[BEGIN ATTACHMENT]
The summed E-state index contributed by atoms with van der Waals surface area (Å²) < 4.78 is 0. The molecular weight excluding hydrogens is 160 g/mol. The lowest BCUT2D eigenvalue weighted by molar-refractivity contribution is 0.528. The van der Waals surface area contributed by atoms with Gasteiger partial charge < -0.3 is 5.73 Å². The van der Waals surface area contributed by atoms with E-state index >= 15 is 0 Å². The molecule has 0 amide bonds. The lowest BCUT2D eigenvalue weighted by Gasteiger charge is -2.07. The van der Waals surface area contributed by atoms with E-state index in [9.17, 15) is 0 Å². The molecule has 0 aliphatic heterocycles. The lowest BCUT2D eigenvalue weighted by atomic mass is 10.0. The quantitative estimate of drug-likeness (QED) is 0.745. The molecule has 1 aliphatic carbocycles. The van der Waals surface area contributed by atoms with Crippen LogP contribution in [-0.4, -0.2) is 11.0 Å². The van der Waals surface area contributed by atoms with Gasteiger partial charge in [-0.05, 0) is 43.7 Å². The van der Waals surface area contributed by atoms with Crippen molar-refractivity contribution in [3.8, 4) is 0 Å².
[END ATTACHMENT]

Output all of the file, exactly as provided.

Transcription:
The summed E-state index contributed by atoms with van der Waals surface area (Å²) < 4.78 is 0. The molecular weight excluding hydrogens is 160 g/mol. The lowest BCUT2D eigenvalue weighted by molar-refractivity contribution is 0.528. The van der Waals surface area contributed by atoms with Gasteiger partial charge < -0.3 is 5.73 Å². The van der Waals surface area contributed by atoms with E-state index >= 15 is 0 Å². The molecule has 0 amide bonds. The lowest BCUT2D eigenvalue weighted by Gasteiger charge is -2.07. The van der Waals surface area contributed by atoms with E-state index in [9.17, 15) is 0 Å². The molecule has 0 aliphatic heterocycles. The lowest BCUT2D eigenvalue weighted by atomic mass is 10.0. The quantitative estimate of drug-likeness (QED) is 0.745. The molecule has 1 aliphatic carbocycles. The van der Waals surface area contributed by atoms with Crippen LogP contribution in [-0.4, -0.2) is 11.0 Å². The van der Waals surface area contributed by atoms with Gasteiger partial charge in [-0.05, 0) is 43.7 Å². The van der Waals surface area contributed by atoms with Crippen molar-refractivity contribution in [3.8, 4) is 0 Å².